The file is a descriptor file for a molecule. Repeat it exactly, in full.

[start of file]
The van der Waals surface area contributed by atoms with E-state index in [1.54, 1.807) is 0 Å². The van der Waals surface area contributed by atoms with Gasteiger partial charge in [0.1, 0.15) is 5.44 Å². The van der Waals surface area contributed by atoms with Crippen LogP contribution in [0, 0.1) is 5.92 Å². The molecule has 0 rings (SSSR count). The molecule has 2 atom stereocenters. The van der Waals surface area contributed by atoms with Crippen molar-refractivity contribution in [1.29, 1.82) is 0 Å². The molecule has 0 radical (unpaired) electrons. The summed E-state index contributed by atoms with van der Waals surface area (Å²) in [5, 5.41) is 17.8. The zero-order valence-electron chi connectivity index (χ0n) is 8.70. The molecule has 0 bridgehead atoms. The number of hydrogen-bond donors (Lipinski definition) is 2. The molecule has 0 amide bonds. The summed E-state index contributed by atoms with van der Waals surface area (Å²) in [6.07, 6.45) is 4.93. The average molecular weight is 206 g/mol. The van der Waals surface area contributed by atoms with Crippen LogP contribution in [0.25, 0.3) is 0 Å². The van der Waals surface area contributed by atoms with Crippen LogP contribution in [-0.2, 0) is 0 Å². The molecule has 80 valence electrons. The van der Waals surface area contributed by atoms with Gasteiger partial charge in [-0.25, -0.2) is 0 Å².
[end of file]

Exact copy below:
The van der Waals surface area contributed by atoms with E-state index in [1.54, 1.807) is 0 Å². The van der Waals surface area contributed by atoms with Gasteiger partial charge in [0.1, 0.15) is 5.44 Å². The van der Waals surface area contributed by atoms with Crippen LogP contribution in [0, 0.1) is 5.92 Å². The molecule has 0 rings (SSSR count). The molecule has 2 atom stereocenters. The van der Waals surface area contributed by atoms with Crippen molar-refractivity contribution in [1.29, 1.82) is 0 Å². The molecule has 0 radical (unpaired) electrons. The summed E-state index contributed by atoms with van der Waals surface area (Å²) in [5, 5.41) is 17.8. The zero-order valence-electron chi connectivity index (χ0n) is 8.70. The molecule has 0 bridgehead atoms. The number of hydrogen-bond donors (Lipinski definition) is 2. The molecule has 0 amide bonds. The summed E-state index contributed by atoms with van der Waals surface area (Å²) in [6.07, 6.45) is 4.93. The average molecular weight is 206 g/mol. The van der Waals surface area contributed by atoms with Crippen LogP contribution in [0.25, 0.3) is 0 Å². The van der Waals surface area contributed by atoms with Crippen LogP contribution in [-0.2, 0) is 0 Å². The molecule has 80 valence electrons. The van der Waals surface area contributed by atoms with Gasteiger partial charge in [-0.25, -0.2) is 0 Å².